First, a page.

Re: MD The Quality of Capitalism?

Date: Thu Dec 09 2004 - 00:34:50 GMT

  • Next message: Mark Steven Heyman: "Re: MD The Quality of Capitalism?"

    When we look back at data going back to 1926, included is that data for the
    period from the Great Depression that was triggered beginning in 1929. The
    actual reasons for the stock market crash of 1929 -1932 are still debated today;
     seems there was plenty of blame to go around.

    An economist during that period, John Maynard Keynes, came up with a
    solution for helping bring the economy out of depression that was looked at during
    that period, as stated by Franklin Roosevelt; "Too easy."

    Keynes' theory states that there is a natural flow of money that under
    normal economic conditions is fed by spending. You may have heard Eastern
    philosophers speak of attracting wealth to yourself by spending; as long as you are
    spending, then the results of your spending in turn creates a natural flow of
    money back to yourself. This is as Keynes saw it as well. Consider you own,
    or work in a department store. You take your earnings from the department
    store, and you may buy stuff from a hardware store to fix up your house. In turn,
    the owners and employees of the hardware store have made money they can spend
    in your department store. The economy rocks along.

    Now, consider the market takes a huge dive such as it did recently. The
    owner of the department store gets concerned about all the inventory on the shelf
    that may not get sold unless the economy picks back up. Remembering the
    Crash of '29, there is always the possibility we could face something like this
    again. The owner of the department store decides to cut back on spending, home
    renovations can wait. This in turn affects the hardware store owner and
    employees as well. Since there is less sales, and therefore less income in the
    department store, there is no room for the niceties of the department store.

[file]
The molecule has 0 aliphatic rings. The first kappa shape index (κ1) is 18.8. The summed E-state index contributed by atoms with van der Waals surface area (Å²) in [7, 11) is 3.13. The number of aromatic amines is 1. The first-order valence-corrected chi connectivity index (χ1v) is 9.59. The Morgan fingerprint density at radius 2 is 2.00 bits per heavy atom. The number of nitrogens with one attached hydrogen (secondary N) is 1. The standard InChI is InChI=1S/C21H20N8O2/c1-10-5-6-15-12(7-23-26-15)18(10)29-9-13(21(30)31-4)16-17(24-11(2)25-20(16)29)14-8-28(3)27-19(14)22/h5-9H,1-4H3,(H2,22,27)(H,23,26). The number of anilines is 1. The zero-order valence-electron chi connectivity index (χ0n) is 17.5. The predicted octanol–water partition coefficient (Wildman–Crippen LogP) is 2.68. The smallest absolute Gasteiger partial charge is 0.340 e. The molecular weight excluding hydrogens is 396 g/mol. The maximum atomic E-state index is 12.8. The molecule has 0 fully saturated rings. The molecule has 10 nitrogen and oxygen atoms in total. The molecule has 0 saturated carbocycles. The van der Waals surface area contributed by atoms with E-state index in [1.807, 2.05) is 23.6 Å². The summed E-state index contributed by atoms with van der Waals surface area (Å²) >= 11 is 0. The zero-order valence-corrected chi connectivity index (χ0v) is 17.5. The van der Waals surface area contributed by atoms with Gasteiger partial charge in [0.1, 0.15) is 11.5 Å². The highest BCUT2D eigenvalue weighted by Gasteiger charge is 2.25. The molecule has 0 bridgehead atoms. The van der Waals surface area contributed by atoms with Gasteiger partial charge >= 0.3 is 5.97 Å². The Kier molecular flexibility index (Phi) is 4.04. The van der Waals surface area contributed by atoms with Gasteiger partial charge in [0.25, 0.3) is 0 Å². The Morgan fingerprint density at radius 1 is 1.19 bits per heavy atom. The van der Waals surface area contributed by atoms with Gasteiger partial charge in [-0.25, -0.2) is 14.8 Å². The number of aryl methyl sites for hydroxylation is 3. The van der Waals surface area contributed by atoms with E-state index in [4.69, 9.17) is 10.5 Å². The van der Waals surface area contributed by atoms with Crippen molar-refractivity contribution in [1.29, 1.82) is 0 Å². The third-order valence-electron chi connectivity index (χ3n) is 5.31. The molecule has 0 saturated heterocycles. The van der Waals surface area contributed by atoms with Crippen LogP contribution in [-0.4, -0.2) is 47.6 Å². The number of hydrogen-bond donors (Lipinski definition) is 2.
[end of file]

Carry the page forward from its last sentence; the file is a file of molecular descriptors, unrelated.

The more frivolous items can wait. The circle of hoarding money begins.

    We hear the market can predict an upturn in the economy. It may well be that
    the market is the beginning of the upturn. As people start spending once
    again, the firms that make up the market start building inventory, and of course
    those who supply the firms also have to start building up their inventory.
    This creates the natural circular flow of money once again, which, of course,
    increases earnings.

    What creates a depression from a recession is that people will tend to hoard
    money when a recession hits, cautious to spend.

    What Roosevelt saw as "Too simple," was Keynes' idea that the government
    could cure the recession by 'simply' printing more money. Placing more money in
    people's hands would increase confidence, and therefore spend. A depression
    is simply the result of a recession where people refuse to let go of their
    cash. The cure for this would depend on the government doing what the people
    would not; "Spend." This is what Keynes called "Priming the pump."
    One of the reasons leaned toward for the '29 crash was the tightening of
    money by the raising of interest rates; not like, but similar to what happened
    in 2000. With the market heating as it did during the 90s from "Irrational
    exuberance," and the need for liquidity in the market in 1999 from fears of the
    banking system suffering from a computer system that didn't recognize the year
     2000 (the "Y2K bug"), the Fed had to tighten money in 2000 by raising
    interest rates, after loosening it in 1999 which had further fueled the market. It
    is possible that the interest rate hikes, and the downward move in the
    economy could have led us into a depression, as many feared, equal to that of the

    The cure, or at least temporary cure, came from loosening money by lowering
    interest rates, and possibly the "War on terrorism." The government began to
    do what the people were not; spending money. The same held true for the Great
    Depression; through World War II, the governments of the world began to
    spend, therefore ending the depression.
    Prior to World War II, all recessions led to depressions; since, none (at
    least so far).

    Fear will always rule the day. Even those who were not around in the 30s
    still fear bear markets, and for good reason; it is still <i>possible</i>
    something like the Great Depression could happen again. It may not be probable, and
    would depend on whether governments still adhere to, and the Keynesian
    Theory still holds true.

    The internet bubble itself could have been a result of the government
    overspending in a period when it wasn't needed, instead of doing a little saving
    for the future.

    The government has a strong influence on the economy. Saving in periods of
    good economic periods is necessary, so that the Gov. can spend in periods when
    the general public will not. As we reduced the deficit during the Clinton
    years, we were able to run a deficit in the recent bursting of the bubble that
    allowed us to avoid a depression something similar to what we saw 1929 - 1945.
     So far anyway. :o)

    Just some thoughts,


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